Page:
As defendants are entitled to fair notice of the nature of plaintiff's claims, "it is inappropriate to raise new claims for the first time in submissions in opposition to a summary judgment motion." Thomas v. Egan, 1 Fed.Appx. 52, 54 (2d Cir. 2001). Raising a claim in this manner will "inevitably prejudice the defendants." Brutus v. Silverseal Corp., 2009 WL 4277077, at *1 n.2 (S.D.N.Y. Nov. 24, 2009) (quoting Beckman v. United States Postal Serv., 79 F. Supp. 2d 394, 407 (S.D.N.Y. 2000)). "'A party is not entitled to amend [her] complaint through [her] memoranda, and, therefore, the Court may decline to consider [her §1983 claim] on this basis alone." Reyes v. Fairfield Prop., 661 F. Supp. 2d 249, 263 (E.D.N.Y. 2009) (quoting Butvin v. DoubleClick, Inc., 2000 WL 827673, at *13 (S.D.N.Y. 2000) (citations omitted)). In the current case, it is unnecessary to determine whether allowing her to convert her claim at this late date will prejudice the defendants as any claim for §1983 conspiracy fails as a matter of law.
To establish a §1983 conspiracy, pla intiff must prove "(1) an agreement between two or more state actors or between a state actor and a private entity; (2) to act in concert to inflict an unconstitutional injury; and (3) an overt act done in furtherance of that goal causing damages." Pangburn v. Culbertson, 200 F.3d 65, 72 (2d Cir. 1999). Although a successful §1983 claim requires evidence of state action, liability may be imposed upon private individuals pursuant to a conspiracy theory. Ciambriello v. County of Nassau, 292 F.3d 307, 324-25 (2d Cir. 2002). However, a §1983 conspiracy claim fails as a matter of law where there is no underlying constitutional violation. See Curley, 268 F.3d at 72; Singer, 63 F.3d at 119; Beckles v. City of New York, 2011 WL 722770, at *6 (S.D.N.Y. Feb. 25, 2011). As it has been established that there was no constitutional violation, there can be no conspiracy.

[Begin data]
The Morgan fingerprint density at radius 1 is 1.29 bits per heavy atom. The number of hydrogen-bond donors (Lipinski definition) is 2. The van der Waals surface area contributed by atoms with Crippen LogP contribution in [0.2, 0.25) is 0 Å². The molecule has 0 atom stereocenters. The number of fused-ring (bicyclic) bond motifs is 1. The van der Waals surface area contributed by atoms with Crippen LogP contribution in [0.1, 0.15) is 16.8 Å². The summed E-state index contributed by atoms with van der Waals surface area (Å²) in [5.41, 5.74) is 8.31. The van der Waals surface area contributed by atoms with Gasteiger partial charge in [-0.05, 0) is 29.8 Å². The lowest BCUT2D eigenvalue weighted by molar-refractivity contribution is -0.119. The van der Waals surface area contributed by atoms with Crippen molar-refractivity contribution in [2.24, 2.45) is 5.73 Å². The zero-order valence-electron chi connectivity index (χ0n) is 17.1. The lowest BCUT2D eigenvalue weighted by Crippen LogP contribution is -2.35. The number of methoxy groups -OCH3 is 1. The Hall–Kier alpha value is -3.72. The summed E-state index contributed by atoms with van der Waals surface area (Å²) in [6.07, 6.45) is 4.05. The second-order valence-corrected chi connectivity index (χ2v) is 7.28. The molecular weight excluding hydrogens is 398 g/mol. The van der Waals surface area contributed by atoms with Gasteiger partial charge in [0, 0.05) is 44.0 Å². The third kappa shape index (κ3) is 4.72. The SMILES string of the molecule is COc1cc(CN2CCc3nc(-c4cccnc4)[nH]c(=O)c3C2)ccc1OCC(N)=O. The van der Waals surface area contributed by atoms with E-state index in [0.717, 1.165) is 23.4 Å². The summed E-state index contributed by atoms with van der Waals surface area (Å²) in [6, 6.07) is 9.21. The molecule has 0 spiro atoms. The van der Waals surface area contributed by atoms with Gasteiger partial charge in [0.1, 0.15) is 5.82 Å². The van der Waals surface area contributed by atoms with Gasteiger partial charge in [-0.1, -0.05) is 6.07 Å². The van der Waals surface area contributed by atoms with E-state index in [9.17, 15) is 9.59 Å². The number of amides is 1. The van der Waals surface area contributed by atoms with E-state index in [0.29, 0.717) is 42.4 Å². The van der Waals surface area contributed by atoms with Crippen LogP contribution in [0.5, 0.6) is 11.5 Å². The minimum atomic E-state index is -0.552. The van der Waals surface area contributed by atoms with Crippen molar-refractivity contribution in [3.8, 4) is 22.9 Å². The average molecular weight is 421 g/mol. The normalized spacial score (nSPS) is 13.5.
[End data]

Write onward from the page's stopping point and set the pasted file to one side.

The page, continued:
In addition, plaintiff has not established state action by Cablevision. A private entity may be found to have acted under color of state law when it "exercises power 'possessed by virtue of state law and made possible only because the wrongdoer is clothed with the authority of state law.'" McCarthy v. Wachovia Bank, N.A., 2011 WL 79854, *8 (E.D.N.Y. Jan. 11, 2011) (quoting Nealy v. Berger, 2009 WL 704804, *4 (E.D.N.Y. Mar. 16, 2009) (citation omitted)). Section 1983 liability attaches "only if there is a sufficiently 'close nexus between the State and the challenged action' that seemingly private behavior 'may be fairly treated as that of the State itself.'" Dunn v. Carrier, 137 Fed.Appx. 387, 389 (2d Cir. 2005) (quoting Brentwood Acad. v. Tennessee Secondary Athletic Ass'n, 531 U.S. 288, 295 (2001) (internal quotation omitted)); see also Blount v. Swiderski, 2006 WL 3314635, at *18 (E.D.N.Y. Nov. 14, 2006) (plaintiff must introduce evidence that "the defendants acted in a willful manner, culminating in an agreement, understanding, or meeting of the minds, to violate his rights").